Note: Depending on your configuration it may be necessary to navigate to "VPN->IPsec->Advanced Settings" and check "Enable Maximum MSS", then specify 1350. If you get packet loss with large packets this setting may be needed.

Firewall Rules

Now that our tunnel is set up we have to create local firewall rules that allow for traffic to pass. First we'll create a network alias for the Azure side network and then we'll make a rule to allow out Azure based traffic to pass here.

  1. Navigate to "Firewall->Aliases"
  2. Click "Add" and supply the following:
    • Name: Supply something that explains this network is to represent the Azure side of the tunnel; only alphanumeric and "_" are allowed.
    • Description: Enter full description here; there are no special character limitations.
    • Type: "Network(s)"
    • Network(s): Enter the CIDR notation of the network you created for your Virtual Network in Azure. If you followed the example addresses in this article, that would be 10.1.0.0/16.
  3. Click "Save" and then "Apply Changes".
  4. Navigate to "Firewall->Rules->IPsec".
  5. Click "Add -^" and supply the following:
    • Action: "Pass"
    • Disable this rule: Unchecked
    • Interface: "IPsec"
    • Address Family: "IPv4"
    • Protocol: "Any"   Discussion: Feel free to limit the traffic that goes through the tunnel if you like. In this example I'm allowing all traffic through.
    • Source: "Single host or alias" and then specify the Azure network alias you created in step 2.
    • Destination: This needs to be the local network(s) to which you would like to allow traffic. You can either do "network" with a CIDR notation or specify the entire network represented by an interface on the firewall. Note: if you have multiple networks you'll need a rule for each, so repeat the last couple steps for each.
    • Log: Unchecked; keep in mind that should you need to troubleshoot temporarily logging traffic using this rule can be very useful.
    • Description: It's a description, so let's do that!
    • No advanced options necessary unless you would like to do so.
  6. Click "Save" and then "Apply Changes".


As long as you have a blanket egress traffic rule we should now be able to route traffic over the tunnel. If you do not I expect you are aware of how to make a more specific rule to suit your needs.

A Note on NAT-T and Upstream Routers

If your pfSense device is behind another upstream router, you may need some changes to facilitate the port switchover after initialization. If this matches your configuration, consider that you may need the following on the upstream router:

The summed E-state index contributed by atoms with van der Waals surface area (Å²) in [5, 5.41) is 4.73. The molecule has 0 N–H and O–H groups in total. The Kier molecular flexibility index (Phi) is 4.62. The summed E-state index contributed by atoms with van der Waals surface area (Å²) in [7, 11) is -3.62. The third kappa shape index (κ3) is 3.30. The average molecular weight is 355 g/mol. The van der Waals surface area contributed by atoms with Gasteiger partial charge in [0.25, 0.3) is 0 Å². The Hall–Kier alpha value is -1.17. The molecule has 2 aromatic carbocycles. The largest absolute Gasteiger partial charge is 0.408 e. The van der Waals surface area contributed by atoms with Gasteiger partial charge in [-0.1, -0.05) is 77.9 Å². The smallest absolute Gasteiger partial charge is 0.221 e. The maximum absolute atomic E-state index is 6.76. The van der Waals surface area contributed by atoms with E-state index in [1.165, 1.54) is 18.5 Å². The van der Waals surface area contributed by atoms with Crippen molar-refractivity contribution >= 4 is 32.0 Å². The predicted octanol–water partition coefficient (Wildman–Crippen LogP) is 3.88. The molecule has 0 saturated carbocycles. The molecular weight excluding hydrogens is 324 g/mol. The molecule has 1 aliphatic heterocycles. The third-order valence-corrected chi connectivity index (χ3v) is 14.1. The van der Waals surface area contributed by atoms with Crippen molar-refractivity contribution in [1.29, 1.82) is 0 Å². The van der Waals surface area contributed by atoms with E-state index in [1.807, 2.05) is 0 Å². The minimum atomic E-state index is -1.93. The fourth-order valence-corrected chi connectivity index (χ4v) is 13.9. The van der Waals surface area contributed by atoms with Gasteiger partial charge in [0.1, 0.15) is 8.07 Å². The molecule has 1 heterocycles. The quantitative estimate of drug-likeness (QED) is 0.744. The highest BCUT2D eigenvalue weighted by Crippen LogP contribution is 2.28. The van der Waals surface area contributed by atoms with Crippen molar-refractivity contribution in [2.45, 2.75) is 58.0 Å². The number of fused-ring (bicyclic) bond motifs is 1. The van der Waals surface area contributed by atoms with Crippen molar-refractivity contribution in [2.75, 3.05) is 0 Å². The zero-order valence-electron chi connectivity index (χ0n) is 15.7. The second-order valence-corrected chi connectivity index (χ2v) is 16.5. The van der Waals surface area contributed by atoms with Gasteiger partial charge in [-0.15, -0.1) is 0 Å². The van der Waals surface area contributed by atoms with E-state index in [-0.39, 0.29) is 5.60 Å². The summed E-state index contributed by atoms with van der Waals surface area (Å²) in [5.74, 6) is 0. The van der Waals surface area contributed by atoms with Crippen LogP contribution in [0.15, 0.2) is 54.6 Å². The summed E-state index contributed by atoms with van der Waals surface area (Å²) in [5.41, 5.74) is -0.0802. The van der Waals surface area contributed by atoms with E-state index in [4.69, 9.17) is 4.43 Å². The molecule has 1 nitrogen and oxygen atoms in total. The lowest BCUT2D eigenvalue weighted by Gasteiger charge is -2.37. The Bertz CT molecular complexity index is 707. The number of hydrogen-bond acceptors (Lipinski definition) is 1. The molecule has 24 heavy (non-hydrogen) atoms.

• A firewall rule that allows UDP port 4500 into your pfSense device(s).
  • A NAT port mapping rule that forwards UDP port 4500 to your pfSense device(s).

Try without first; some devices are aware enough of the switch to 4500 to perform the transition without rules, but if it does not work consult the documentation for the device in question.


Enable and Test

There are several ways to test our connection; in this case I'll be pinging a VM host in Azure assigned to the same virtual network that this tunnel is connecting to. We won't go through the provisioning of that; should you need to refer to this basic guide and ensure you place the VM in your target virtual network and initially created subnet (10.1.10.x in the example above).

We're about to go into a tunnel... a long one.

Preparing Your Target

  • Ensure your VM is up and provisioned in the correct target virtual network.
  • Since you can't put anything in the gateway subnet (correctly) this would be a good opportunity to put the VM in the subnet you were forced to create when creating the virtual network in the first place. Check/change VM->Network interfaces->Details->Settings->IP Configurations
  • Get the private IP address from VM->Network interfaces. It should be 10.1.10.x if you're following the example addresses in this article.
  • Make sure your VM is pingable! If you have instituted Network Security Groups that would inhibit access you'll need to modify them, though this should work by default since we're tunneled in. Make sure the firewall on the VM allows for incoming ICMP requests as well; on Win 2012 and higher set-netfirewallrule -DisplayName "File and Printer Sharing (Echo Request - ICMPv4-In)" -Enabled True will take care of you.

Bring Up The Tunnel

  1. In the pfSense interface, navigate to VPN->IPsec.
  2. In front of our new tunnel, click "Enable" then "Apply" toward the top.
  3. Check tunnel status under Status->IPsec. The tunnel should come up automatically in about a minute. If there is trouble you can check the Status->System Logs->IPsec section for more details.

Check Tunnel Status in Azure & Ping Dat VM!

For this portion we'll use PowerShell; ensure you have the Azure ARM cmdlets installed. If not, give install-module AzureRM a shot from an elevated PowerShell prompt.

  1. Login to your account: Login-AzureRmAccount
  2. Look at your subscriptions and grab the name of the target sub: Get-AzureRmSubscription
  3. Change to your correct subscription: Select-AzureRmSubscription -SubscriptionName <subscription name>
  4. Check the status: Get-AzureRmVirtualNetworkGatewayConnection -name <Local Gateway Connection> -ResourceGroupName <Name of Resourcegroup to which it belongs>
  5. On the output pane, check the "ConnectionStatus" property. It should be "Connected".

The Get-AzureRmVirtualNetworkGatewayConnection has a series of other interesting properties as well, including EgressBytesTransferred and IngressBytesTransferred.

Now proceed to ping your VM by the private IP listed in Azure. As long as everything is configured correctly you should receive a response!


Cost

VPN Tunnels are subject to a costs from a few different categories:
  • VPN Gateway Pricing: This is an hourly cost incurred while the tunnel is available, not necessarily used. This means once it's provisioned you will incur charges at the hourly rate. As of the writing the standard performance level that we'll be using is billed at $0.19/hr in the US. If you have multiple Virtual Networks you will also be subject to a fee for outgoing traffic destined for another VNet. This rate depends on the zone and varies between $.035 and $.16 per GB. Data outbound to your site is charged at the standard data transfer rates (below) and inbound data is free.